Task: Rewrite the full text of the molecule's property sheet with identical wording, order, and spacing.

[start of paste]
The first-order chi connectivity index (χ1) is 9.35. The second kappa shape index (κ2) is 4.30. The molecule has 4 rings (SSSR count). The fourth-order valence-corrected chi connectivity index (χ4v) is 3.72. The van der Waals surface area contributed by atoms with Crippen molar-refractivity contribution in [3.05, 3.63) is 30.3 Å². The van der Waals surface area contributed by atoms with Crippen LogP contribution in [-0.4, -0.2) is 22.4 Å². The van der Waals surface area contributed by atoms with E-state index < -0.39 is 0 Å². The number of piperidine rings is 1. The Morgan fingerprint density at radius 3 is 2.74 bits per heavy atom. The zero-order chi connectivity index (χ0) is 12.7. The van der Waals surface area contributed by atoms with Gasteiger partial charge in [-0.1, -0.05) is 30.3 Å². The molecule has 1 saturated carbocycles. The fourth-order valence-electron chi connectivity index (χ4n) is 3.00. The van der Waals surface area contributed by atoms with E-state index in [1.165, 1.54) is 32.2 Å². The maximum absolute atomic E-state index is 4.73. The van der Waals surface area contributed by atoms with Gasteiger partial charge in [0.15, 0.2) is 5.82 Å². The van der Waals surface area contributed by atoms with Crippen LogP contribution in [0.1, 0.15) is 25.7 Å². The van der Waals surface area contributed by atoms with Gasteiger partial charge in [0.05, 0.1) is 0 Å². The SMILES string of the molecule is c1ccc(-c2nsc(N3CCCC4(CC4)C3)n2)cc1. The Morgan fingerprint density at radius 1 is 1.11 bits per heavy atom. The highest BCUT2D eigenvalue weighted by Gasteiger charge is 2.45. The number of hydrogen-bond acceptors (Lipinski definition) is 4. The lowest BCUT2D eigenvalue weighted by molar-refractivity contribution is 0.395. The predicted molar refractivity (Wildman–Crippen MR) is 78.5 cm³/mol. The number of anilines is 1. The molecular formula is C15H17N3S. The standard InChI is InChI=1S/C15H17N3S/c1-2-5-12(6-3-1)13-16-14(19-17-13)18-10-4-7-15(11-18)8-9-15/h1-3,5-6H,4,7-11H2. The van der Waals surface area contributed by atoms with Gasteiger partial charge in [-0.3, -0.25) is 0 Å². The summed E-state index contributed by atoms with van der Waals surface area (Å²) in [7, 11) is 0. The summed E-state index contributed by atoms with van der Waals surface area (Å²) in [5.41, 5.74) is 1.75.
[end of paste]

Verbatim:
The first-order chi connectivity index (χ1) is 9.35. The second kappa shape index (κ2) is 4.30. The molecule has 4 rings (SSSR count). The fourth-order valence-corrected chi connectivity index (χ4v) is 3.72. The van der Waals surface area contributed by atoms with Crippen molar-refractivity contribution in [3.05, 3.63) is 30.3 Å². The van der Waals surface area contributed by atoms with Crippen LogP contribution in [-0.4, -0.2) is 22.4 Å². The van der Waals surface area contributed by atoms with E-state index < -0.39 is 0 Å². The number of piperidine rings is 1. The Morgan fingerprint density at radius 3 is 2.74 bits per heavy atom. The zero-order chi connectivity index (χ0) is 12.7. The van der Waals surface area contributed by atoms with Gasteiger partial charge in [-0.1, -0.05) is 30.3 Å². The molecule has 1 saturated carbocycles. The fourth-order valence-electron chi connectivity index (χ4n) is 3.00. The van der Waals surface area contributed by atoms with E-state index in [1.165, 1.54) is 32.2 Å². The maximum absolute atomic E-state index is 4.73. The van der Waals surface area contributed by atoms with Gasteiger partial charge in [0.15, 0.2) is 5.82 Å². The van der Waals surface area contributed by atoms with Crippen LogP contribution in [0.1, 0.15) is 25.7 Å². The van der Waals surface area contributed by atoms with Gasteiger partial charge in [0.05, 0.1) is 0 Å². The SMILES string of the molecule is c1ccc(-c2nsc(N3CCCC4(CC4)C3)n2)cc1. The Morgan fingerprint density at radius 1 is 1.11 bits per heavy atom. The highest BCUT2D eigenvalue weighted by Gasteiger charge is 2.45. The number of hydrogen-bond acceptors (Lipinski definition) is 4. The lowest BCUT2D eigenvalue weighted by molar-refractivity contribution is 0.395. The predicted molar refractivity (Wildman–Crippen MR) is 78.5 cm³/mol. The number of anilines is 1. The molecular formula is C15H17N3S. The standard InChI is InChI=1S/C15H17N3S/c1-2-5-12(6-3-1)13-16-14(19-17-13)18-10-4-7-15(11-18)8-9-15/h1-3,5-6H,4,7-11H2. The van der Waals surface area contributed by atoms with Gasteiger partial charge in [-0.3, -0.25) is 0 Å². The summed E-state index contributed by atoms with van der Waals surface area (Å²) in [7, 11) is 0. The summed E-state index contributed by atoms with van der Waals surface area (Å²) in [5.41, 5.74) is 1.75.